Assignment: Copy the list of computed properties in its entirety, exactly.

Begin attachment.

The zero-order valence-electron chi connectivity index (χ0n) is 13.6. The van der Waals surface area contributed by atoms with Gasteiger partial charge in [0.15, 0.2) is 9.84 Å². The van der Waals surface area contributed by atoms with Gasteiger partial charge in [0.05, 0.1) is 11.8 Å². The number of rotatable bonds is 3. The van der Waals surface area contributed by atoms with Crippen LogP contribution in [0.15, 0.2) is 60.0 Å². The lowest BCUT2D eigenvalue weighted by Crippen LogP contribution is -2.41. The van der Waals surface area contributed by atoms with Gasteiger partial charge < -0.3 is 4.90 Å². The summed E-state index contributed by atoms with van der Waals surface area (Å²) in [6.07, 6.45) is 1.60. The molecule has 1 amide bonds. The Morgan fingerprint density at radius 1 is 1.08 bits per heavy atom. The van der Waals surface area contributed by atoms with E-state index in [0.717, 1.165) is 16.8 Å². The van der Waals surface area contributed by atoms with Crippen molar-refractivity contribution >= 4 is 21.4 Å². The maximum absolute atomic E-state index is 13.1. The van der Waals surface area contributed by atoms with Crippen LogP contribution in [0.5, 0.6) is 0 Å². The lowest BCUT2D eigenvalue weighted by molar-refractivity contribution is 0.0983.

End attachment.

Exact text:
The zero-order valence-electron chi connectivity index (χ0n) is 13.6. The van der Waals surface area contributed by atoms with Gasteiger partial charge in [0.15, 0.2) is 9.84 Å². The van der Waals surface area contributed by atoms with Gasteiger partial charge in [0.05, 0.1) is 11.8 Å². The number of rotatable bonds is 3. The van der Waals surface area contributed by atoms with Crippen LogP contribution in [0.15, 0.2) is 60.0 Å². The lowest BCUT2D eigenvalue weighted by Crippen LogP contribution is -2.41. The van der Waals surface area contributed by atoms with Gasteiger partial charge < -0.3 is 4.90 Å². The summed E-state index contributed by atoms with van der Waals surface area (Å²) in [6.07, 6.45) is 1.60. The molecule has 1 amide bonds. The Morgan fingerprint density at radius 1 is 1.08 bits per heavy atom. The van der Waals surface area contributed by atoms with E-state index in [0.717, 1.165) is 16.8 Å². The van der Waals surface area contributed by atoms with Crippen molar-refractivity contribution >= 4 is 21.4 Å². The maximum absolute atomic E-state index is 13.1. The van der Waals surface area contributed by atoms with Crippen LogP contribution in [0.5, 0.6) is 0 Å². The lowest BCUT2D eigenvalue weighted by molar-refractivity contribution is 0.0983.